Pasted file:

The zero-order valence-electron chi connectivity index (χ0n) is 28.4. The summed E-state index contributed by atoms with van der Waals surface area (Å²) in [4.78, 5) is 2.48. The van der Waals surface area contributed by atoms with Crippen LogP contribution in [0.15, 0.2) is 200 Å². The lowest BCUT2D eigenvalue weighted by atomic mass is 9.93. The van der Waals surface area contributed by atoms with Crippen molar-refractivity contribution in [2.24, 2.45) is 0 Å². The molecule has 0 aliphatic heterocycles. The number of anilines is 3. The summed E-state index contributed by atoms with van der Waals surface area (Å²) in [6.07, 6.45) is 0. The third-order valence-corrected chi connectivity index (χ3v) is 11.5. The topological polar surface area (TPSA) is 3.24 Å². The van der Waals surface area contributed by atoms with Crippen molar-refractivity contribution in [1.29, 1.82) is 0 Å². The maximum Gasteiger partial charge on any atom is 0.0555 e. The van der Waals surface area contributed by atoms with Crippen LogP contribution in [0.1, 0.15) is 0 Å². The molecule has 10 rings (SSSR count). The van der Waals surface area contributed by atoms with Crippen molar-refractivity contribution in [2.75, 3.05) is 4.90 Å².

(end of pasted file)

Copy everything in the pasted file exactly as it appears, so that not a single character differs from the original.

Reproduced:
The zero-order valence-electron chi connectivity index (χ0n) is 28.4. The summed E-state index contributed by atoms with van der Waals surface area (Å²) in [4.78, 5) is 2.48. The van der Waals surface area contributed by atoms with Crippen LogP contribution in [0.15, 0.2) is 200 Å². The lowest BCUT2D eigenvalue weighted by atomic mass is 9.93. The van der Waals surface area contributed by atoms with Crippen molar-refractivity contribution in [2.24, 2.45) is 0 Å². The molecule has 0 aliphatic heterocycles. The number of anilines is 3. The summed E-state index contributed by atoms with van der Waals surface area (Å²) in [6.07, 6.45) is 0. The third-order valence-corrected chi connectivity index (χ3v) is 11.5. The topological polar surface area (TPSA) is 3.24 Å². The van der Waals surface area contributed by atoms with Crippen molar-refractivity contribution in [1.29, 1.82) is 0 Å². The maximum Gasteiger partial charge on any atom is 0.0555 e. The van der Waals surface area contributed by atoms with Crippen LogP contribution in [0.1, 0.15) is 0 Å². The molecule has 10 rings (SSSR count). The van der Waals surface area contributed by atoms with Crippen molar-refractivity contribution in [2.75, 3.05) is 4.90 Å².